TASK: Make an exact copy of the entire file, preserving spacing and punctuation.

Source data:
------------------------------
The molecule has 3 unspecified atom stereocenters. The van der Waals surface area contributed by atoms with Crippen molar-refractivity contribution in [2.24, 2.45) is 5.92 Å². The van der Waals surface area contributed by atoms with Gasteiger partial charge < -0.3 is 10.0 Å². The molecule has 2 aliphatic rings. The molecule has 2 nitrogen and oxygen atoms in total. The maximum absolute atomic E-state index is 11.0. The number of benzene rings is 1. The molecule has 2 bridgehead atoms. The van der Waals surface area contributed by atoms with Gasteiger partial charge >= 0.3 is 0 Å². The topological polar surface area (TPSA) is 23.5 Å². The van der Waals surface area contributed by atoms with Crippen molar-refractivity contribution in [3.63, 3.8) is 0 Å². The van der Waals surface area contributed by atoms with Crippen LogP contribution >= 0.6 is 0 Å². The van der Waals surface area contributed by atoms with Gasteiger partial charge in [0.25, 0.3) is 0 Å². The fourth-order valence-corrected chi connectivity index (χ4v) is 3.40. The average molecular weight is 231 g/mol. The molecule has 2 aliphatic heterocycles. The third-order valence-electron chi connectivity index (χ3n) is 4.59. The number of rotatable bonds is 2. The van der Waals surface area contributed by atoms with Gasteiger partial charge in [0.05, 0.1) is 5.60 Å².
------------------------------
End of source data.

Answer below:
The molecule has 3 unspecified atom stereocenters. The van der Waals surface area contributed by atoms with Crippen molar-refractivity contribution in [2.24, 2.45) is 5.92 Å². The van der Waals surface area contributed by atoms with Gasteiger partial charge < -0.3 is 10.0 Å². The molecule has 2 aliphatic rings. The molecule has 2 nitrogen and oxygen atoms in total. The maximum absolute atomic E-state index is 11.0. The number of benzene rings is 1. The molecule has 2 bridgehead atoms. The van der Waals surface area contributed by atoms with Gasteiger partial charge >= 0.3 is 0 Å². The topological polar surface area (TPSA) is 23.5 Å². The van der Waals surface area contributed by atoms with Crippen molar-refractivity contribution in [3.63, 3.8) is 0 Å². The van der Waals surface area contributed by atoms with Crippen LogP contribution >= 0.6 is 0 Å². The van der Waals surface area contributed by atoms with Gasteiger partial charge in [0.25, 0.3) is 0 Å². The fourth-order valence-corrected chi connectivity index (χ4v) is 3.40. The average molecular weight is 231 g/mol. The molecule has 2 aliphatic heterocycles. The third-order valence-electron chi connectivity index (χ3n) is 4.59. The number of rotatable bonds is 2. The van der Waals surface area contributed by atoms with Gasteiger partial charge in [0.05, 0.1) is 5.60 Å².